• 8 - Tsarist Russia and the Muslims of central Asia
    pp 503-526
  • View abstract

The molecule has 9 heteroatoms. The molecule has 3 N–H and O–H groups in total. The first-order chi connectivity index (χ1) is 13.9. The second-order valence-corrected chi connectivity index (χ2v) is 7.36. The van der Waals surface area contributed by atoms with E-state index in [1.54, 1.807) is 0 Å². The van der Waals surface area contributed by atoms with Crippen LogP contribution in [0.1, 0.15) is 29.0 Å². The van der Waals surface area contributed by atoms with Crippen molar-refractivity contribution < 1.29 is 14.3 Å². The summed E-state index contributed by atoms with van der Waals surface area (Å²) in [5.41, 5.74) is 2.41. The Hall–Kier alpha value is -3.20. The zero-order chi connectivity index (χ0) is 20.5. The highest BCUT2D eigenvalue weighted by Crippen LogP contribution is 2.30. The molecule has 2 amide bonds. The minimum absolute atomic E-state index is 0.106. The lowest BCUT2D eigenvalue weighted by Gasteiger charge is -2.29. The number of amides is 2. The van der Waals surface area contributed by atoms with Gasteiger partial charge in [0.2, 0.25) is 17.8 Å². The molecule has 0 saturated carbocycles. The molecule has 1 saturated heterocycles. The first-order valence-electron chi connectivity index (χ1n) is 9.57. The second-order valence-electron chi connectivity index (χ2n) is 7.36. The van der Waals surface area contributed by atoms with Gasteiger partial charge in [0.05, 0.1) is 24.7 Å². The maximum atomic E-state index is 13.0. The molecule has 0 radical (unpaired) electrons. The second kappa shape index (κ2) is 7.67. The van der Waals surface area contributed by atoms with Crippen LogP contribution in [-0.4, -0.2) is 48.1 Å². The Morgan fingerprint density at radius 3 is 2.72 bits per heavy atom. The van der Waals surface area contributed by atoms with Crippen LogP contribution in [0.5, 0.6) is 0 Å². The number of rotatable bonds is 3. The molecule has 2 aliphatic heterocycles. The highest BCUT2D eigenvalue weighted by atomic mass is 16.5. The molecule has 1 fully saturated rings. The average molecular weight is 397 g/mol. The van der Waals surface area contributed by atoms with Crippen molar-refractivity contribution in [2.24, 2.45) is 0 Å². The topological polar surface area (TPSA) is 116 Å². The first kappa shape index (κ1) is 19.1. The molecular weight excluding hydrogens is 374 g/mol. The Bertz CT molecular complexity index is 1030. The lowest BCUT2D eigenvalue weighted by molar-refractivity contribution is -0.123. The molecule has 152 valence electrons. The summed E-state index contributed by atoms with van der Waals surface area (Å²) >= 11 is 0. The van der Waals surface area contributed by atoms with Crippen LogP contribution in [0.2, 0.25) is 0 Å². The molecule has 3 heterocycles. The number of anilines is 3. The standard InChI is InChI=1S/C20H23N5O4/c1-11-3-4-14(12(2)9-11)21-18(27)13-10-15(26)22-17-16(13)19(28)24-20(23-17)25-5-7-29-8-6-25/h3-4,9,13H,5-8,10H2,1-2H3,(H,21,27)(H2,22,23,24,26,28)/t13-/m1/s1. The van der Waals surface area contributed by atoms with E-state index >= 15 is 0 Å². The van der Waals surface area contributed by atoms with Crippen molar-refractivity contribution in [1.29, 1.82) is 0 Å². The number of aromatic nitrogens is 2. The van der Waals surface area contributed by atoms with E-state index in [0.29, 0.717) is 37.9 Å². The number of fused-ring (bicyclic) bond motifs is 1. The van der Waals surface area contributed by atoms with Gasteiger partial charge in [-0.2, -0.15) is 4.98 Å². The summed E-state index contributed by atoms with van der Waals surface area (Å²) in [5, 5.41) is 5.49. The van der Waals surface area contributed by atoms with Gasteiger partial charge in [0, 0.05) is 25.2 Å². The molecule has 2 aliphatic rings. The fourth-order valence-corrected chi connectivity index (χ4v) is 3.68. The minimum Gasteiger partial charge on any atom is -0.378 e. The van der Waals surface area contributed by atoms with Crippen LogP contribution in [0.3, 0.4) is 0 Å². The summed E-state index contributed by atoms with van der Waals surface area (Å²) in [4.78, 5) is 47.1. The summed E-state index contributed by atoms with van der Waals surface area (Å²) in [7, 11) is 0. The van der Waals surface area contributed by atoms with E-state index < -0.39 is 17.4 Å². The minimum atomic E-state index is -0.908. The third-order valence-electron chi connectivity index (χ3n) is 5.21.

During the reign of Peter the Great, the Russians planned to enter eastern Turkistān by going up the Irtysh river. In May 1866 the cities of Khojand and then Ura-Tübe were taken by the Russians. The entire area acquired in these campaigns was annexed to Russia, and a governorate-general of Turkistān was established in 1867. From time to time the British had opposed the occupation of Central Asia by the Russians. They never liked the Russian advance towards India, and they wanted to stop the Russian occupation of the Khīva, Bukhārā and Khokand khanates. The steppes of the Turkish Kazakhs were annexed to Russia by their own request, and geographical conditions there were not attractive to Russian colonists. After the Russian occupation, there was no fundamental difference in the lives of the people who lived in the territory annexed to Russia or who lived under the Bukhārā khanate.